10. Brian Carpenter’s Ghost Train Orchestra – Hothouse Stomp. The trumpeter resurrects blazing, barely three-minute gems from Harlem and Chicago in the 20s by Tiny Parham, Charles Johnson and Fess Williams. With Dennis Lichtman, Andy Laster, Matt Bauder, Curtis Hasselbring, Jordan Voelker, Mazz Swift, Brandon Seabrook and Rob Garcia.

11. Iconoclast – Dirty Jazz. Technically, this came out at the very tail end of 2010, but who’s counting? Julie Joslyn’s liquid mercury alto sax (and snarling violin) and Leo Ciesa’s slasher drums (and icily melodic piano) are in full noir effect on this uncompromising, smartly aware, assaultively lurid effort.

12. Brian Landrus – Traverse. Much like Gerry Mulligan fifty years ago, the baritone saxophonist pushes the limits of where his instrument can go, with a warm melodicism to match, over grooves that range from latin to reggae to a jazz waltz to hypnotic ambience. With Michael Cain, Lonnie Plaxico and Billy Hart.

13. Rich Halley – Requiem for a Viper. A raw, powerhouse, sometimes explosive, sometimes deviously witty improvisationally-driven collection of intense originals, more of a party than a funeral, the saxophonist backed by a mighty rhythm section of bassist Clyde Reed and drummer Carson Halley along with trombonist Michael Vlatkovich.

14. Jen Shyu and Mark Dresser – Synastry. Just bass and vocals have never sounded more interesting than they do here on these two improvisers’ stunningly diverse, sometimes unexpectedly amusing and tuneful duos.

15. Monty Alexander – Harlem-Kingston Express Live. Where the preeminent Jamaican pianist of our era lyrically, genially and triumphantly explores both his jazz and reggae roots: it’s only a tad less exhilarating than his 1995 Yard Movement effort. With Hassan Shakur, Obed Calvaire,Yotam Silberstein, Andy Bassford, Hoova Simpson, Karl Wright and Robert Thomas.

16. Bad Luck – Two. Like Iconoclast, this is basically sax and percussion, with electronic effects that add a creepy edge to the compositions and improvisations on this white-knuckle-intense double-disc set from drummer/percussionist Christopher Icasiano and saxophonist Neil Welch.

17. Michel Camilo – Mano a Mano. Where the Dominican pianist teams up with his longtime bassist Charles Flores and percussionist Giovanni Hidalgo for an intimate but often exhilarating blend of third-stream and Afro-Cuban themes.

18. Patrick Cornelius – Maybe Steps. The alto saxophonist’s artful, shapeshifting compositions mine rich veins of modalities, murky noir themes and nocturnal melody: although this is a studio recording, it has the unleashed energy of a stage show. With Gerald Clayton, Peter Slavov, Kendrick Scott, Miles Okazaki and Assen Doykin.

19. The Phil Dwyer Orchestra – Changing Seasons. The Canadian saxophonist/bandleader’s take on a four-seasons suite is lushly tuneful and sweepingly orchestrated, and ends on a surprisingly effective, upbeat note. With a huge cast of characters including a full string section as well as contributions from Mark Fewer, Chris Gestrin, Jon Wikan and Ingrid Jensen.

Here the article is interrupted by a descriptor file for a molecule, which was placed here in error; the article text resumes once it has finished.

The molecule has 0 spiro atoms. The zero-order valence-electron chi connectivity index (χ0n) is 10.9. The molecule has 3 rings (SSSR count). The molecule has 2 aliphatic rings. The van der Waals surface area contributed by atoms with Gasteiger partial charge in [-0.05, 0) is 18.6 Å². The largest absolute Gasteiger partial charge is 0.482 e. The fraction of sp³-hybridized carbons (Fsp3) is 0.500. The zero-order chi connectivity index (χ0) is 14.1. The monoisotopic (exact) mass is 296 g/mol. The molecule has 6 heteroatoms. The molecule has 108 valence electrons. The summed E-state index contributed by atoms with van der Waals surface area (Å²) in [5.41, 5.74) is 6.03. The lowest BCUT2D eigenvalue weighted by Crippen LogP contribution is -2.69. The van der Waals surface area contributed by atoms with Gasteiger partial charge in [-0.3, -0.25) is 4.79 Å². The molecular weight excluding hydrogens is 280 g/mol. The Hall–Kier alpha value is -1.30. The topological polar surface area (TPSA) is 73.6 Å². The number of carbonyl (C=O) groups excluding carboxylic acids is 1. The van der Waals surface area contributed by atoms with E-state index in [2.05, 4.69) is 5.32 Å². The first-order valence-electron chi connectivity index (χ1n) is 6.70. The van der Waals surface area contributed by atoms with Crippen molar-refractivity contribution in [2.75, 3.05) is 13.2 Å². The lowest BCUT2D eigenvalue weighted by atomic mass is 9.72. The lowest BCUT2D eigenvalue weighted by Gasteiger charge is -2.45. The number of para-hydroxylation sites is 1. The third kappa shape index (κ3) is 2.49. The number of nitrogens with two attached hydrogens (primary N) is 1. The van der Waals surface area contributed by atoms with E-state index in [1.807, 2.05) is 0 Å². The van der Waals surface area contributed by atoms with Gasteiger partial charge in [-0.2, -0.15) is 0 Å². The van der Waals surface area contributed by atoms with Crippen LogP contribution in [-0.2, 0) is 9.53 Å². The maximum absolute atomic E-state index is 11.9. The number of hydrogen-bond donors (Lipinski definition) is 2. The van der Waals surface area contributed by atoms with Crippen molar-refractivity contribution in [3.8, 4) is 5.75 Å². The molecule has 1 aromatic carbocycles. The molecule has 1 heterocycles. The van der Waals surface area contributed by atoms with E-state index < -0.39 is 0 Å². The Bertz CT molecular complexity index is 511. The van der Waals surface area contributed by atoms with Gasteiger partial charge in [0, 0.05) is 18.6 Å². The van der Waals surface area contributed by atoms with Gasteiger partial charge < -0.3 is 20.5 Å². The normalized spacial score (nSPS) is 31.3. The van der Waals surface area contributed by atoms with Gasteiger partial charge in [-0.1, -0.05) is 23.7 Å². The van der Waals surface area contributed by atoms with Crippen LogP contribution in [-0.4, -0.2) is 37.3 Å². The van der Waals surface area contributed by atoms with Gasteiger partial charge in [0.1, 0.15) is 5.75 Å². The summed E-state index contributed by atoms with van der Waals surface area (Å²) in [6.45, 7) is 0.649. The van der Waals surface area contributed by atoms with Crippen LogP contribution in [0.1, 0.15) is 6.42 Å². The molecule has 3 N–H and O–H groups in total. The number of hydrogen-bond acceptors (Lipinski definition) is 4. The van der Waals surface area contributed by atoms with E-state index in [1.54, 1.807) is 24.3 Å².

20. Benjamin Drazen – Inner Flights. The saxophonist has speed and power, and even more impressively, a restless intensity when it comes to songwriting. Alternating between pensive, edgy modes and big swing anthems, he leads a first-class band featuring Jon Davis in particularly scorching mode on piano along with Carlo De Rosa on bass and Eric McPherson on drums.

21. Amir ElSaffar’s Two Rivers Ensemble – Inana. This time out, the innovative Iraqi-American quartertone trumpeter brings Middle Eastern themes into American jazz rather than the other way around in this bracing, fascinating suite inspired by the Mesopotamian goddess of love and war. With Tareq Abboushi, Zafer Tawil, Ole Mathisen, Carlo DeRosa and Nasheet Waits.

22. David Gibson – End of the Tunnel. The trombonist’s late-night Memphis style 60s soul groove album that imaginatively adds rhythmic complexity to Booker T. and Stax/Volt B3 organ vamps. With Julius Tolentino, Jared Gold and Quincy Davis.

23. Mr. Ho’s Orchestrotica – Third River Rangoon. It’s amazing how lush and hypnotic Brian O’Neill a.k.a. Mr. Ho gets a flute, marimba, bass and percussion to sound on this utterly narcotic collection of nocturnes, many of which playfully pilfer well-known classical themes. It’s by far the most psychedelic album on this list.

24. Carlo Costa – Crepuscular Activity. The drummer’s sepulchral duo improvisations with bass flutist Yukari make an excellent segue with #23 above, 27 whispery, creepy minutes of shadowy furtiveness and sometimes pure chill.

25. Dave Juarez – Round Red Light. Juarez is a guitarist who doesn’t play like one, favoring terseness and melody every time over flash and ostentation; this album’s nocturnes, boleros, waltzes and a couple of barn-burners have a vivid, sometimes wary European flavor. With Seamus Blake, John Escreet, Lauren Falls and Bastian Weinhold.

December 18, 2011 Posted by | jazz, lists, Music, music, concert | , , , , , , , , , , , , , , , , , , , , , , , , , , , , , , , , , , , , , , , , , | 3 Comments

Carlo Costa’s Crepuscular Activity – Play This with the Lights Out